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More people living with long Covid symptoms for at least 12 weeks, data shows

by Jess Hacker
4 June 2021

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The number of people with self-reported long Covid lasting at least 12 weeks has increased by a quarter (25%) since March, the latest figures show.

The Office for National Statistics (ONS) data, published today (4 June), shows that as of 2 May 2021 869,000 people had reported symptoms lasting 12 weeks, up from 697,000 in March.

The number of people self-reporting long Covid symptoms after first having (or suspecting they had) Covid-19 at least one year has also increased from 70,000 to 376,000.

The ONS said this new group would have ‘been infected during the peak of the “first wave” of the pandemic’.

The overall number of people experiencing self-reported long Covid symptoms for more than four weeks has however decreased from 1.1 million to 1 million, it found.

There has also been a slight decrease in the number of people who said their long Covid symptoms adversely affected their day-to-day activities – from 674,000 to 650,000.

Long Covid risk greater by gender

The data showed that women were 1.3 times more likely to report long Covid symptoms than men, while adults aged 35-49 and 50-69 were 1.7 times more likely to report long Covid than people 70 and over.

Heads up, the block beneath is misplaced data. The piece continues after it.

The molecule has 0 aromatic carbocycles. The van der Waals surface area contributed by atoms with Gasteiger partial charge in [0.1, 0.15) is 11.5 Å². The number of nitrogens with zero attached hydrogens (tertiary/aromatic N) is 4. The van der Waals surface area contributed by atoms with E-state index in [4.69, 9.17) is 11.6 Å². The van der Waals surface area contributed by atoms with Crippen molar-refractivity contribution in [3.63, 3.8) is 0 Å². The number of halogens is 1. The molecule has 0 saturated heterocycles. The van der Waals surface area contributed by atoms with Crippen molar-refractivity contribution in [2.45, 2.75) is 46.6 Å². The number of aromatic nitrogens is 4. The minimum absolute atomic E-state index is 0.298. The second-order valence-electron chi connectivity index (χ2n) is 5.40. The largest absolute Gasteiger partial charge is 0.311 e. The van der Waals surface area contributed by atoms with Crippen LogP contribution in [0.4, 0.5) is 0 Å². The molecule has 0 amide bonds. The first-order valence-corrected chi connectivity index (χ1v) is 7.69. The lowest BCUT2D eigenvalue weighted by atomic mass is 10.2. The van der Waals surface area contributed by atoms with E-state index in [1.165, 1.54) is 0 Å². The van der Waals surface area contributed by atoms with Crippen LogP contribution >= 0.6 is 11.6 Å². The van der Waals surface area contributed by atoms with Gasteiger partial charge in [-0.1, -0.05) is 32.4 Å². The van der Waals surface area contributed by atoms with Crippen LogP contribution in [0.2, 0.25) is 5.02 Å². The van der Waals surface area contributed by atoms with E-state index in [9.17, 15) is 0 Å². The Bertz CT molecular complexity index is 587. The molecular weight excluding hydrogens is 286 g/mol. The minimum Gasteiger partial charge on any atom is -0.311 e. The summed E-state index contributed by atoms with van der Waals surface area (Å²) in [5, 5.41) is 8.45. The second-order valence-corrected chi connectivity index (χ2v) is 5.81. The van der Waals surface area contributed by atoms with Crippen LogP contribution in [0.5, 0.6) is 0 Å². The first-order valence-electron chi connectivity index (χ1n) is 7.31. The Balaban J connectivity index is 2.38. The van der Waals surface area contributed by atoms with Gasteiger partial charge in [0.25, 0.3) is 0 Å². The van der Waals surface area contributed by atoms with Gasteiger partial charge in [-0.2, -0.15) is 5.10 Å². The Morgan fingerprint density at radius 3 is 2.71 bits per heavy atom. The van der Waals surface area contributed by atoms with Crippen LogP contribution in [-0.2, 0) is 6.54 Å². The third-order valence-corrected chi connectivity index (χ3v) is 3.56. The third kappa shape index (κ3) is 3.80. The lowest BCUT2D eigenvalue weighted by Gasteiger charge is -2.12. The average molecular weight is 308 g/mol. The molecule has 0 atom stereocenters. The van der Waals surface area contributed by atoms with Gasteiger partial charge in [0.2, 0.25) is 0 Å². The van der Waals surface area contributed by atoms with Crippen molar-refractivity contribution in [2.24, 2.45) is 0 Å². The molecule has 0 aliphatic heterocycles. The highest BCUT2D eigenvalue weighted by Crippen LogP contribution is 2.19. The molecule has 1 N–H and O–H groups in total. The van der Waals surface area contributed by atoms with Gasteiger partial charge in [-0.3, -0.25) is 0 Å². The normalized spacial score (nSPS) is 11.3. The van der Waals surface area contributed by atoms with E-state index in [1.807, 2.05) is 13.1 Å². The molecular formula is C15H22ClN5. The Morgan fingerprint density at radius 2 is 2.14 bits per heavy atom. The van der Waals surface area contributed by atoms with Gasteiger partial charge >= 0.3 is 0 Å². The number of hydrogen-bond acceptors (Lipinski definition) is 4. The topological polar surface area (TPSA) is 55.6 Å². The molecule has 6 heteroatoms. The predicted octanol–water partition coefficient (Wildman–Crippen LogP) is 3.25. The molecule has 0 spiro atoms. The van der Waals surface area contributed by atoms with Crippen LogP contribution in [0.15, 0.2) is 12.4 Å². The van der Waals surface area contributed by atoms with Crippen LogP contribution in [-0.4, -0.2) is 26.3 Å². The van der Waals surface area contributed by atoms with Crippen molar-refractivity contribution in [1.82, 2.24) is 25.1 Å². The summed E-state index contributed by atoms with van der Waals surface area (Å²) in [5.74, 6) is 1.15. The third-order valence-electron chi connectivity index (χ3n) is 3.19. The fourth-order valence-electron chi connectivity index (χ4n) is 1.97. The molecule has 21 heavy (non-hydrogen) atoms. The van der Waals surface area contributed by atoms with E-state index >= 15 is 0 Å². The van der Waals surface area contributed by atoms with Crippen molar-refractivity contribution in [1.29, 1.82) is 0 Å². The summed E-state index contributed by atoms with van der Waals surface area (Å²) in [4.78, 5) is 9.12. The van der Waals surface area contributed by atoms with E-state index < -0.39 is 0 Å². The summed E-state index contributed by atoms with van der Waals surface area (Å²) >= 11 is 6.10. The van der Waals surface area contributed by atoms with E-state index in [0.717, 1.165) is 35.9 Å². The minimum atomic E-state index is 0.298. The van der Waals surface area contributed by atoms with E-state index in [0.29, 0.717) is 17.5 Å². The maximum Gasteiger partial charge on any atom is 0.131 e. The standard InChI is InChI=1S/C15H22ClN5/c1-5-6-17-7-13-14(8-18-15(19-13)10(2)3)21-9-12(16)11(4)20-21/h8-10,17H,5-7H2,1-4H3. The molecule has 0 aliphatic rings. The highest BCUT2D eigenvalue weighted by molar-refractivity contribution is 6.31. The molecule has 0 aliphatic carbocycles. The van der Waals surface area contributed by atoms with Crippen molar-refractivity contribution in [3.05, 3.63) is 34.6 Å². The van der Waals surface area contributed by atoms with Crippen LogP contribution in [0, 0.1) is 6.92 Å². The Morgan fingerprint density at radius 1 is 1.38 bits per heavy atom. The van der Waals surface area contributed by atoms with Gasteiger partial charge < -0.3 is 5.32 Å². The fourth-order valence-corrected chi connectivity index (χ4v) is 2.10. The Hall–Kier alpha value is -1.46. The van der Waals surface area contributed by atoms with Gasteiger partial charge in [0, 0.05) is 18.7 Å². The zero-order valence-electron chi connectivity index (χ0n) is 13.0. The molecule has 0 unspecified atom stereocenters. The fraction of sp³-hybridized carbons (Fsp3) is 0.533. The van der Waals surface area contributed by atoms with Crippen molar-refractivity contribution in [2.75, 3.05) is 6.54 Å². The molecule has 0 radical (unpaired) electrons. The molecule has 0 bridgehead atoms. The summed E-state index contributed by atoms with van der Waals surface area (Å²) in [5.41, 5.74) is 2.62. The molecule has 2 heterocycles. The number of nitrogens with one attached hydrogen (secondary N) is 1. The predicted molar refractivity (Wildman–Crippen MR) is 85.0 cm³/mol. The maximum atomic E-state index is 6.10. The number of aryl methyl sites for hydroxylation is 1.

Meanwhile, people with a health condition that does not limit their day-to-day activities were 1.6 times more likely to report symptoms than those without.

The ONS said that these findings – of elevated long Covid risk among women, middle aged adults, and people with pre-existing conditions – is also evident in studies among patients hospitalised with acute Covid-19.

It also found that the likelihood of self-reported long Covid following a confirmed infection was lowest among people from Asian and Black ethnic backgrounds.

The report said that this ‘contrasts with rates of clinically diagnosed post-Covid-19 syndrome’, which are highest among people of South Asian and Black ethnic backgrounds.

There was also a higher prevalence of self-reported symptoms among health and care workers than in other sectors, the ONS found.

However, Julie Stanborough, head of health analysis and life events at the ONS, said that this ‘was largely driven by the risk of initial infection and other socio-demographic factors such as age, sex and location’. Earlier this year, NHS England confirmed almost three-quarters (31) of its 42 integrated care systems (ICSs) in England now have at least one operational long Covid clinic.


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